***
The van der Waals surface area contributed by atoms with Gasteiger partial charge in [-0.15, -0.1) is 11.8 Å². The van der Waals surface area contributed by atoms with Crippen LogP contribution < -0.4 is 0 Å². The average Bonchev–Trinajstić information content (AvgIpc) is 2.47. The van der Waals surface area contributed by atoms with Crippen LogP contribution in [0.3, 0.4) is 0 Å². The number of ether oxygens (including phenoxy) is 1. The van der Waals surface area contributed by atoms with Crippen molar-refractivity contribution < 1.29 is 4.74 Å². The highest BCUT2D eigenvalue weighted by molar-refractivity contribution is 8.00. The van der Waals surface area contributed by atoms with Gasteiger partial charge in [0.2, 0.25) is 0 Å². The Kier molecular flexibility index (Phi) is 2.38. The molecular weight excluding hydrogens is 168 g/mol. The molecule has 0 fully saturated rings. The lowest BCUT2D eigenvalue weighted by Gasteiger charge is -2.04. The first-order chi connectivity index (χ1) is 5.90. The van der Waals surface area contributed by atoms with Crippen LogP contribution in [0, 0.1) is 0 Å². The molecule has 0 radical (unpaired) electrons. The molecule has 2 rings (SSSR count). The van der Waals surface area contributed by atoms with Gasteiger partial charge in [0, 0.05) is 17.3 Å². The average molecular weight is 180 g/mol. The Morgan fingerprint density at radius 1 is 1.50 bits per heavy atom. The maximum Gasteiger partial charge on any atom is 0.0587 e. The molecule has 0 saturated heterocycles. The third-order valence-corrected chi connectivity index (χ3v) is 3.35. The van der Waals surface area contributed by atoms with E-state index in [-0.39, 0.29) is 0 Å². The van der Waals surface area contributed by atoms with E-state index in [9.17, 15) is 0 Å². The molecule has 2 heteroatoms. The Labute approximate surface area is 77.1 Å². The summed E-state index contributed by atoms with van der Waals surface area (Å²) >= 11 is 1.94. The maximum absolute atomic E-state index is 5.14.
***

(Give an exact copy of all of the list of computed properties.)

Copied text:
The van der Waals surface area contributed by atoms with Gasteiger partial charge in [-0.15, -0.1) is 11.8 Å². The van der Waals surface area contributed by atoms with Crippen LogP contribution < -0.4 is 0 Å². The average Bonchev–Trinajstić information content (AvgIpc) is 2.47. The van der Waals surface area contributed by atoms with Crippen LogP contribution in [0.3, 0.4) is 0 Å². The number of ether oxygens (including phenoxy) is 1. The van der Waals surface area contributed by atoms with Crippen molar-refractivity contribution < 1.29 is 4.74 Å². The highest BCUT2D eigenvalue weighted by molar-refractivity contribution is 8.00. The van der Waals surface area contributed by atoms with Gasteiger partial charge in [0.2, 0.25) is 0 Å². The Kier molecular flexibility index (Phi) is 2.38. The molecular weight excluding hydrogens is 168 g/mol. The molecule has 0 fully saturated rings. The lowest BCUT2D eigenvalue weighted by Gasteiger charge is -2.04. The first-order chi connectivity index (χ1) is 5.90. The van der Waals surface area contributed by atoms with Crippen LogP contribution in [0, 0.1) is 0 Å². The molecule has 0 radical (unpaired) electrons. The molecule has 2 rings (SSSR count). The van der Waals surface area contributed by atoms with Gasteiger partial charge in [0, 0.05) is 17.3 Å². The average molecular weight is 180 g/mol. The Morgan fingerprint density at radius 1 is 1.50 bits per heavy atom. The maximum Gasteiger partial charge on any atom is 0.0587 e. The molecule has 0 saturated heterocycles. The third-order valence-corrected chi connectivity index (χ3v) is 3.35. The van der Waals surface area contributed by atoms with E-state index in [-0.39, 0.29) is 0 Å². The van der Waals surface area contributed by atoms with E-state index in [9.17, 15) is 0 Å². The molecule has 2 heteroatoms. The Labute approximate surface area is 77.1 Å². The summed E-state index contributed by atoms with van der Waals surface area (Å²) >= 11 is 1.94. The maximum absolute atomic E-state index is 5.14.